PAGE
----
A big infrastructure is not required, Jha says. “You need retired sex workers to reach their own. They have networks, they’re able to relate to their own, and educate them about
condoms, make sure they’re available, make sure they have good access to general health services.” Where it has been tried, the model has been “exceedingly effective”—in Cambodia, parts of Africa, and some regions of India. Jha calls India, the world’s second most populous country, “a disaster pending” unless it takes the right HIV prevention measures.
Jha cites Toronto’s red-light district as an example of how a city can have widespread prostitution and yet not have an AIDS epidemic. The sex industry “changed overnight— it became a condom-provided market. You simply cannot procure unprotected sex on the streets in Toronto or Amsterdam. In developing countries you still can.” Once again, it’s Public Health 101: “Where countries have recognized that—in Cambodia, in Thailand—and they’ve done intervention programs,” he says, the epidemic has been stopped in its tracks.
Instead of 3 by 5, Jha is pushing what he calls “8 by 10”: preventing eight million new infections by 2010. That would cut the global infection rate in half, leaving fewer people in need of HIV drugs, and making it possible for treatment to catch up to the number of patients.
So why aren’t Jha’s ideas gaining more traction? There’s no disagreement in principle on the benefits of prevention. UNAIDS’ 2004 “Report on the Global AIDS Epidemic” notes that “comprehensive prevention could avert 29 million of the 45 million new infections projected to occur this decade. Without sharply reducing the number of new HIV infections, expanded access to treatment becomes unsustainable. Providers of antiretroviral treatment will be swamped by demand.” Lewis and others running the world’s antiAIDS effort are obviously interested in reducing the number of new cases of the disease. But their overwhelming bias continues to favour concentrating most of the money and effort on treatment—and arguing that the more ARV drugs are available, the more people will enroll in testing and prevention.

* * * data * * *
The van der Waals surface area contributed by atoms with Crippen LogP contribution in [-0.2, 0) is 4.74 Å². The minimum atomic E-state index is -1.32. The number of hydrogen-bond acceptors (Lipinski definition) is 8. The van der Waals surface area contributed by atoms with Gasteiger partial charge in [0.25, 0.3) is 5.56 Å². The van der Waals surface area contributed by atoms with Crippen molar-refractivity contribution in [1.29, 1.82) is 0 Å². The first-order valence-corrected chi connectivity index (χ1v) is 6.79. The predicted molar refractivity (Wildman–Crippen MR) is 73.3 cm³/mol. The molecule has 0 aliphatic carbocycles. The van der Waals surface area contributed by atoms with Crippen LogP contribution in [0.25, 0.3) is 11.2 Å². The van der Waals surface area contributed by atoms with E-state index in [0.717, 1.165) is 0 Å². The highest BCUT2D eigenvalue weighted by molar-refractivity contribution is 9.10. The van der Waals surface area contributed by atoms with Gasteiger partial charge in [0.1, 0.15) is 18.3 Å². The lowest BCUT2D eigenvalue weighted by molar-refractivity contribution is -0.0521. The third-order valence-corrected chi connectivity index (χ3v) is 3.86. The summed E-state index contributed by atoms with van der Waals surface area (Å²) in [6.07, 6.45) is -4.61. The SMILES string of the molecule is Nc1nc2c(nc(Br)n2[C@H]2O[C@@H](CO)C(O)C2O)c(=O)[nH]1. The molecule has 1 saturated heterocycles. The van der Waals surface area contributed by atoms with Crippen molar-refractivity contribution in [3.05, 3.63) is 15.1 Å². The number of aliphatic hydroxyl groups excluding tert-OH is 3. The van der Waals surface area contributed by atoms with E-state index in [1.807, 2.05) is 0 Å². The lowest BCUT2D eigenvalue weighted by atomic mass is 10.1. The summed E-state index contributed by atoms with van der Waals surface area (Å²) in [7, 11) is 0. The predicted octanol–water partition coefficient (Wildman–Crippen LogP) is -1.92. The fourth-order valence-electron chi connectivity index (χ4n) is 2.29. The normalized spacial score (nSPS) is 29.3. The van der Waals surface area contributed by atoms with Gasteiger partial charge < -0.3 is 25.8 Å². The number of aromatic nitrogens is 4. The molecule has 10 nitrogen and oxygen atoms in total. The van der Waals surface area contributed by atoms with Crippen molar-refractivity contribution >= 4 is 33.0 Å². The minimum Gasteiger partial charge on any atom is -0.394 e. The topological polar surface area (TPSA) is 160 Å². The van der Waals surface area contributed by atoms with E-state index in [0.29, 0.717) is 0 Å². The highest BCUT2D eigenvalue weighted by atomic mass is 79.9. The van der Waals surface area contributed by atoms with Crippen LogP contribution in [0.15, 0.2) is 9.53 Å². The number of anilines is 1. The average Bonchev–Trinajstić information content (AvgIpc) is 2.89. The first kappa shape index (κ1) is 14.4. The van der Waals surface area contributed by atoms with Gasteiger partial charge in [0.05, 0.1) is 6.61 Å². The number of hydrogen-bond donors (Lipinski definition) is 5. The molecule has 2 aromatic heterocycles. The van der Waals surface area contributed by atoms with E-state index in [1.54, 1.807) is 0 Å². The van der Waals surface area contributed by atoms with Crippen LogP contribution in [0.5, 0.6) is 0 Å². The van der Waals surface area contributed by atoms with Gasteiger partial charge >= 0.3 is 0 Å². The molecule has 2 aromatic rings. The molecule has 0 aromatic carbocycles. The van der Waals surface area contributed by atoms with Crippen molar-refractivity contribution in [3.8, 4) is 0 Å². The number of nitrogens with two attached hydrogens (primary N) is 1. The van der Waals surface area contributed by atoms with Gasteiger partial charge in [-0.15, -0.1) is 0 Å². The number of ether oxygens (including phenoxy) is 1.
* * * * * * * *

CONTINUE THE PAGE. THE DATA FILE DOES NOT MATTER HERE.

Tf we don’t deliver soon on AIDS, how will we win back public support?’
The theory goes something like this: unless people know that treatment is available for AIDS, they will refuse to be tested, or involve themselves in AIDS prevention programs. The WHO sees more treatment as essentially causing more prevention. As Dr. Jim Yong Kim, the WHO’s head of HIV-AIDS, wrote recently in the Washington Post, “before treatment became available in the developing world, governments had little reason to invest in HIV testing, and individuals had no reason to know their status. Today, however, access to treatment is driving new interest in HIV prevention and testing among governments and individuals.”
That’s Lewis’s line as well. It “becomes irrefutably clear that treatment has been a boon to prevention,” said Lewis in Nairobi. “I can recall all the caterwauling about the neglect of prevention as the world began to focus on treatment. But the detractors were wrong again.” Lewis cited statistics from the WHO report, showing that in one village in Uganda, after ARV drugs were introduced, there was a 27-fold increase in counselling and testing— which he and the WHO see as the first step to both treatment and prevention. UNAIDS 2005 report on the epidemic insists that “evidence and experience show that rapidly increasing the availability of antiretroviral therapy leads to greater uptake of HIV testing.”